Lehigh’s use of endowment questioned by federal government


Lehigh received a letter from the Senate Committee on Finance and the House Committee on Ways and Means questioning the school’s use of its $1.2 billion endowment.

The two congressional committees sent the letter via email on Feb. 8 to Lehigh and 55 other universities whose endowments are over $1 billion. The letter contains 13 questions about the school’s use of its endowment. Universities are required to provide some information to the Internal Revenue Service about their endowments, and the questions in the letter ask the universities to elaborate on this information. The rise in the cost of tuition has outpaced the rate of inflation in recent years, and the questions deal with how universities use their endowment to address the rising cost of higher education.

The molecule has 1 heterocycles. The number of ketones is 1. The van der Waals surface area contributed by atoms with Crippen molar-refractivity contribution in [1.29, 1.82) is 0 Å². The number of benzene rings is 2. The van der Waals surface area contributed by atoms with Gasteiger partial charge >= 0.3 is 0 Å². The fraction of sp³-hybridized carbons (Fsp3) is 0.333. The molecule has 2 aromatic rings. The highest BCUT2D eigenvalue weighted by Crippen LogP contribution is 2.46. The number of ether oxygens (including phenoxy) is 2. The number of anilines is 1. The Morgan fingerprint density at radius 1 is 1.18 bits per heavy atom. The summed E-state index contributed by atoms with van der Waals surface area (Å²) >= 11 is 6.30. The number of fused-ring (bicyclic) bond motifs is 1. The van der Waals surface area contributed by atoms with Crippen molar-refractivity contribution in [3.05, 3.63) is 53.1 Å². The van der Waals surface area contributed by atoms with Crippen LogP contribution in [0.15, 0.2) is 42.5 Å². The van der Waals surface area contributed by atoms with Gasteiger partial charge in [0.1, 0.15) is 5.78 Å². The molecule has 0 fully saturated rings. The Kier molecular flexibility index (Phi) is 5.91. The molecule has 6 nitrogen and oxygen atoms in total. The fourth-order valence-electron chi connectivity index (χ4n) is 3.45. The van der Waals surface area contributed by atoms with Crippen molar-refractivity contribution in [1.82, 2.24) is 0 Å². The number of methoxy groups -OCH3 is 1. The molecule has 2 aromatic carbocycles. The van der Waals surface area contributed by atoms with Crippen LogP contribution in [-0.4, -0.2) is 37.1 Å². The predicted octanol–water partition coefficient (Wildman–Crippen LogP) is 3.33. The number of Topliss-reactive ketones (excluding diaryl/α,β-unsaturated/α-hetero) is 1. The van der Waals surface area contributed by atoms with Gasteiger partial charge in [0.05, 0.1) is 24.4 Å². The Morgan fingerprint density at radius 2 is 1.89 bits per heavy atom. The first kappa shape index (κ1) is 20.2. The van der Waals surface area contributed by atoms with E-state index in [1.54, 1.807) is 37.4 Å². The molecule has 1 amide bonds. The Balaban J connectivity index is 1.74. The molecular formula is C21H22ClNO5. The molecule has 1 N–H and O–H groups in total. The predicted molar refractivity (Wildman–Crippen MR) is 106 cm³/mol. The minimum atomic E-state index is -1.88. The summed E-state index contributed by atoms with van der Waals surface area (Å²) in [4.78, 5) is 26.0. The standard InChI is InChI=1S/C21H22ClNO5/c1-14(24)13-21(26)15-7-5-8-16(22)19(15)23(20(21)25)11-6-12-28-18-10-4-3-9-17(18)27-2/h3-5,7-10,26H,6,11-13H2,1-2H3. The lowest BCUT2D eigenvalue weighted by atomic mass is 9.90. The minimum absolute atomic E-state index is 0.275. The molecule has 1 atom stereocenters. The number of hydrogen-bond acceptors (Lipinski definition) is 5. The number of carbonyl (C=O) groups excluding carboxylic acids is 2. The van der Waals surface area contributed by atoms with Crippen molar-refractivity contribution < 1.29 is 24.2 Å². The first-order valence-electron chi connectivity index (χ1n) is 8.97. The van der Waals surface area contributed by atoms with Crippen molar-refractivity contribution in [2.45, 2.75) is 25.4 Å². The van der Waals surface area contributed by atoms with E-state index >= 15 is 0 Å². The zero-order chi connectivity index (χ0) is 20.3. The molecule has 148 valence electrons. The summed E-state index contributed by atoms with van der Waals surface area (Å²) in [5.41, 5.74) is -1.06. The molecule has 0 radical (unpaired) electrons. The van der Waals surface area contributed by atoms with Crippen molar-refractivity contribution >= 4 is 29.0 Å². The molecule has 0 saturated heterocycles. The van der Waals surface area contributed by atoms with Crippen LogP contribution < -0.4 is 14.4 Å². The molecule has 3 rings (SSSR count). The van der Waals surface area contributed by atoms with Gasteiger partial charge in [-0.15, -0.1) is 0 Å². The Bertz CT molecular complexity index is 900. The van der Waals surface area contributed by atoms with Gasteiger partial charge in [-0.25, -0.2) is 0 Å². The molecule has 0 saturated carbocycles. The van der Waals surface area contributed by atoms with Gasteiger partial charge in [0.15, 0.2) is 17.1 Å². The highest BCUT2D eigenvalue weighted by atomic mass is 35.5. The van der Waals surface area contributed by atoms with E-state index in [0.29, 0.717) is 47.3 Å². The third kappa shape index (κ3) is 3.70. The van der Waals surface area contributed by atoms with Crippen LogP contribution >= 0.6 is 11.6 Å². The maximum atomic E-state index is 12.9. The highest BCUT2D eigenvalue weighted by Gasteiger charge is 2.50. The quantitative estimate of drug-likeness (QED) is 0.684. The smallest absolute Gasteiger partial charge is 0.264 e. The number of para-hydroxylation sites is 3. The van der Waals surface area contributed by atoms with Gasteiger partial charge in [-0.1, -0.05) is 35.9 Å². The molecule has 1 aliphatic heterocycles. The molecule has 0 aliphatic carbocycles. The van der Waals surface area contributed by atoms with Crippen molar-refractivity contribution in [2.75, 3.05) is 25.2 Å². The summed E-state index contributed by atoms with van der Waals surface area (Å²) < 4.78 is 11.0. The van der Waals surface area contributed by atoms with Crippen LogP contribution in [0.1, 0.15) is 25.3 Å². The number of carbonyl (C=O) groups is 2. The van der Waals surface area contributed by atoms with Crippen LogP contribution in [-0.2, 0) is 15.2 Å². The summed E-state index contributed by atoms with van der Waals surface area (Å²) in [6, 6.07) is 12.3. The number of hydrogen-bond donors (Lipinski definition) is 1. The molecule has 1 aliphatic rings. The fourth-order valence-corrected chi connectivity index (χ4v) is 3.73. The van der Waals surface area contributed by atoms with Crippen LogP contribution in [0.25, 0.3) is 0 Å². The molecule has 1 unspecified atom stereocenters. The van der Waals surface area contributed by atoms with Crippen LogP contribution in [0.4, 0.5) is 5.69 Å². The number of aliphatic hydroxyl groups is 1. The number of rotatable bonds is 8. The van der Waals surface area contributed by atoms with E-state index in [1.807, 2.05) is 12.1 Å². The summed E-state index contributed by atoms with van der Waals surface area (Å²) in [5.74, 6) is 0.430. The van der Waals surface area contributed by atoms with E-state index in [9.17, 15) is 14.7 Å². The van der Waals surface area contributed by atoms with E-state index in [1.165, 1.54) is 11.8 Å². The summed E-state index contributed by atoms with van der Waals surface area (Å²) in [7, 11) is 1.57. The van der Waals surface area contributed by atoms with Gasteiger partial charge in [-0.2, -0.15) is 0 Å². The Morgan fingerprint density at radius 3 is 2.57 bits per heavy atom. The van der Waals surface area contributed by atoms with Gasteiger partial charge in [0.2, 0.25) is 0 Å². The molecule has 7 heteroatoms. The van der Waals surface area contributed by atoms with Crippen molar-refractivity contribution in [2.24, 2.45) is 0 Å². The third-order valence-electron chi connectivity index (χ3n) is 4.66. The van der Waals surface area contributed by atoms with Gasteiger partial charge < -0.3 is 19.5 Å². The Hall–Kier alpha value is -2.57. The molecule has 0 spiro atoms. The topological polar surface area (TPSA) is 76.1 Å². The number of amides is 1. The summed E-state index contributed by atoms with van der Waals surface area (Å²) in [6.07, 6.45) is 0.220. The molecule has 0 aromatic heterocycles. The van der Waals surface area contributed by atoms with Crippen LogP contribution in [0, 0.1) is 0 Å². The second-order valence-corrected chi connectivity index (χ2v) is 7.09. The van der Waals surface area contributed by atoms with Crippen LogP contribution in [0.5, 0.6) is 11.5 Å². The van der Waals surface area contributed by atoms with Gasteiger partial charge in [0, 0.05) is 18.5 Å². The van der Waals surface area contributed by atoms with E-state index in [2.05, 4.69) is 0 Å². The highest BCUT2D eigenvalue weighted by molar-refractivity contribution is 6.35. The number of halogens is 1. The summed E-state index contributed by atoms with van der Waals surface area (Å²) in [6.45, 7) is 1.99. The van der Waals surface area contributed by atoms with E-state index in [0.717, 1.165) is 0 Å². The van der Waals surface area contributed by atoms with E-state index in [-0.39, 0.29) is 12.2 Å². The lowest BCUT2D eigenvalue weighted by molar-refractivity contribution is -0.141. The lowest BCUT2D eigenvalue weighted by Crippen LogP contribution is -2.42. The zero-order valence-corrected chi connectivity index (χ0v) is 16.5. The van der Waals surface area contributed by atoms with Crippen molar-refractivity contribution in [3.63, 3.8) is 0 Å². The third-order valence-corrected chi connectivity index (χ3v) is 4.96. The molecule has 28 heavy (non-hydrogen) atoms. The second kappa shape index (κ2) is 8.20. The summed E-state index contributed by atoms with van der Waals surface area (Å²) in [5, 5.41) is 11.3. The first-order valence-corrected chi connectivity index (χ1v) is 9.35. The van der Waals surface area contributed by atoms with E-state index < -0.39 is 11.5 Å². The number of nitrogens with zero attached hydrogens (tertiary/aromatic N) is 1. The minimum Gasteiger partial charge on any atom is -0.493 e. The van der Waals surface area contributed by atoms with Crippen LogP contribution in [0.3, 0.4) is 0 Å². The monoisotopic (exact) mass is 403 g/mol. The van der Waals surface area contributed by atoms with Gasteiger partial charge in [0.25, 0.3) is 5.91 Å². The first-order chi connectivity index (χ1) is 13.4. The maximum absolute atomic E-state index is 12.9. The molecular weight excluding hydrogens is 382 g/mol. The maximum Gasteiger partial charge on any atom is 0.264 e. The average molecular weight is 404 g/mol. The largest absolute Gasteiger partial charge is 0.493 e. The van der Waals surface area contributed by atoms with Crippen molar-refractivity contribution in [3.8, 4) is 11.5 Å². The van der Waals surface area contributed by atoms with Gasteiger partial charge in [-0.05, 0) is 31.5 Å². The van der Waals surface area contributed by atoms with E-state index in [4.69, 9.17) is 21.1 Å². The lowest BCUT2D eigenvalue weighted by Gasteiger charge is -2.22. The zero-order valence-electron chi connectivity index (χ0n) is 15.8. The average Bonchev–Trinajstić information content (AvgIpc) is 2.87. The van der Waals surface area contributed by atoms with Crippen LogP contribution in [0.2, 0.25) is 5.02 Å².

“The committees are conducting additional oversight of how colleges and universities are using endowment assets to fulfill their charitable and educational purposes,” according to the letter signed by Representative Kevin Brady, chairman of the House Ways and Means Committee; Senator Orrin Hatch, chairman of the Senate Finance Committee; and Representative Peter Roskam, chairman of the House Ways and Means on Oversight Subcommittee.

Patricia Johnson, vice president for Finance and Administration at Lehigh, said the school will respond to the “fairly involved, very detailed” questions by the April 1 deadline. Lehigh spends about 36 percent of its endowment on financial aid, according to Johnson. She said this portion is considerably larger than the percentage of endowment that other schools use for financial aid.

“What they want to know is what your endowment is invested in, where you use the money, where does it go, how much supports financial aid,” Johnson said. “Because we think their intent, we’re guessing . . . is to look at the cost of higher education and why it costs so much.”




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